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Obama High School

by Greg Krehbiel on 18 October 2017

I just saw a headline that a school named after Jefferson Davis is going to be renamed for Obama.

But in 2035, there will be a movement to eliminate all references to anyone who ever opposed same-sex marriage, so it will have to be renamed again.

8 comments  ::  Add your comment  ::  2017-10-18  ::  Greg Krehbiel

Until they turn on you

by Greg Krehbiel on 17 October 2017

Anyone who claims to be surprised that there are abusive creeps in Hollywood immediately loses any credibility.

Think about it for a minute. If you were an abusive creep, wouldn’t you want to be in a position where thousands of gorgeous young women were desperate to get your stamp of approval on their career? Or, to put it another way, even if you didn’t start out as an abusive creep, if you were in that position, wouldn’t it be incredibly easy to start taking advantage of it?

God save me from ever having that sort of temptation.

That there are Harvey Weinsteins in the world is no surprise. (Assuming all these stories are true, of course. I don’t read Hollywood gossip stuff, so I’m just assuming he’s actually guilty.)

The most interesting thing in this story is how quickly a man can fall.

Again, I haven’t read the stories, but from the little that seeps into my awareness (without any intent on my part) — headlines here and there, comments around the water cooler, etc. — it seems that people have known about Weinstein’s “problem” for quite a long time. For years they’ve been silent about it. Now, once the feeding frenzy has begun, everybody has a story about how creepy this Weinstein character is. It’s time to pile on and “show how much you care.”

It’s a bit like the cute but deadly aliens in Galaxy Quest. Once they turn, look out!

Where were these people a year ago?

They were exactly where they are now. Following the herd.

When the herd says “he’s favored, untouchable,” you don’t touch him. When the herd says, “kill him,” the claws come out.

Which raises the question, what’s the tipping point? At some point “we all know this gross and embarrassing thing, but we agree to keep silent about it” transmogrifies into “sharpen your knives.”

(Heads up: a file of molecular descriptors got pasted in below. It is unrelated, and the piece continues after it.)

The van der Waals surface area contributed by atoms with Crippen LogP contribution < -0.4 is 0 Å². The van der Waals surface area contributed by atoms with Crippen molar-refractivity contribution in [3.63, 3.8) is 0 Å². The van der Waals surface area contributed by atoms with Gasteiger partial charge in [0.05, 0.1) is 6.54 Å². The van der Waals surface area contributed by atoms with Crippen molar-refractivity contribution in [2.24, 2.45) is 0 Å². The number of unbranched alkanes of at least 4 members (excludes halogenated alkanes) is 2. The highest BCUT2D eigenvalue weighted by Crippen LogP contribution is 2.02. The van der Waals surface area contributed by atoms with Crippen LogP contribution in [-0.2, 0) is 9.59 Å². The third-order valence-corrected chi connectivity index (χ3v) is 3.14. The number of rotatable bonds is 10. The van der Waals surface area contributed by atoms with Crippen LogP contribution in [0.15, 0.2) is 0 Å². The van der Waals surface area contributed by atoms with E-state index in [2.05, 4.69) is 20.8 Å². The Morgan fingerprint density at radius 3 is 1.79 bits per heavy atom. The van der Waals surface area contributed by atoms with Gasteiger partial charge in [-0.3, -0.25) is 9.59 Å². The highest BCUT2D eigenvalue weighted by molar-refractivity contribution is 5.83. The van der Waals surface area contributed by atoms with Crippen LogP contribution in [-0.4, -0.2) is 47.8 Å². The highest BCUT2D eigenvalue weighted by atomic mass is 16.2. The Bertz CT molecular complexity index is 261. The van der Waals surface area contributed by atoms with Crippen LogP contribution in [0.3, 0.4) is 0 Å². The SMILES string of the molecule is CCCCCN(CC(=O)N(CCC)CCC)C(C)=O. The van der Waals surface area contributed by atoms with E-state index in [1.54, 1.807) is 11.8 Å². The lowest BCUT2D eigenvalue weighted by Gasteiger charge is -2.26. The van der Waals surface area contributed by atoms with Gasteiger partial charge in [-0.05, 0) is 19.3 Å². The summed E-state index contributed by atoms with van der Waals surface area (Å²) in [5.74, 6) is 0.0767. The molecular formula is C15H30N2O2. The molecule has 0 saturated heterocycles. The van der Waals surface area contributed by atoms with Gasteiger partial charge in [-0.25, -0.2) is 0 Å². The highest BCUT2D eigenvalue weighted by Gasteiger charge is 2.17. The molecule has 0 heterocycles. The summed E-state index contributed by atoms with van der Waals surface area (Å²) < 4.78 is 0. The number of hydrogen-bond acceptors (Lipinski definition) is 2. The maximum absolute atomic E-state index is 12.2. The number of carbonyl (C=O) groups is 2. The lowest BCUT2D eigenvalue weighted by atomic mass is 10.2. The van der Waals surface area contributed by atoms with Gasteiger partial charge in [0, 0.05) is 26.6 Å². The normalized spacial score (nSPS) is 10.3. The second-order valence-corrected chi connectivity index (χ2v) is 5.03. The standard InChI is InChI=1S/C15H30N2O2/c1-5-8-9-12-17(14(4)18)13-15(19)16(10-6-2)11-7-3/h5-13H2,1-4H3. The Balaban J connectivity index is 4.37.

Control that and you control the world.

1 comment  ::  Add your comment  ::  2017-10-17  ::  Greg Krehbiel

The internet that cried “me too”?

by Greg Krehbiel on 16 October 2017

People have taken to posting “me too” on their Facebook pages so the rest of us can see how widespread a problem we have. This latest social media outrage was allegedly inspired from a tweet by Alyssa Milano.

“If all the women and men who have been sexually harassed, assaulted or abused wrote ‘me too’ as a status, we might give people a sense of the magnitude of the problem. #metoo”

Maybe. But it seems to me that “harassed, assaulted or abused” is too broad a criterion.

I’m not in favor of people being subjected to any of these things, but “sexually harassed” has become such a loose term, I would have a hard time imagining anyone — man or woman — who hasn’t been subjected to it. And when you universalize an issue like that, it might have the opposite of the intended effect.

In other words, you see that your friend posts “me too” on their Facebook page, and you can’t help but thinking, “Okay, I know I’m supposed to reply with some sort of cry-face emoji, but the ‘barrier to entry’ is so low, it might mean no more than that somebody called you Toots.”

17 comments  ::  Add your comment  ::  2017-10-16  ::  Greg Krehbiel

Does universal healthcare stifle innovation?

by Greg Krehbiel on 16 October 2017

This is a thought experiment. I don’t know how this sort of thing plays out in the real world.

Imagine there’s some disease called mancer. It kills 10,000 people a year, and there’s no effective treatment.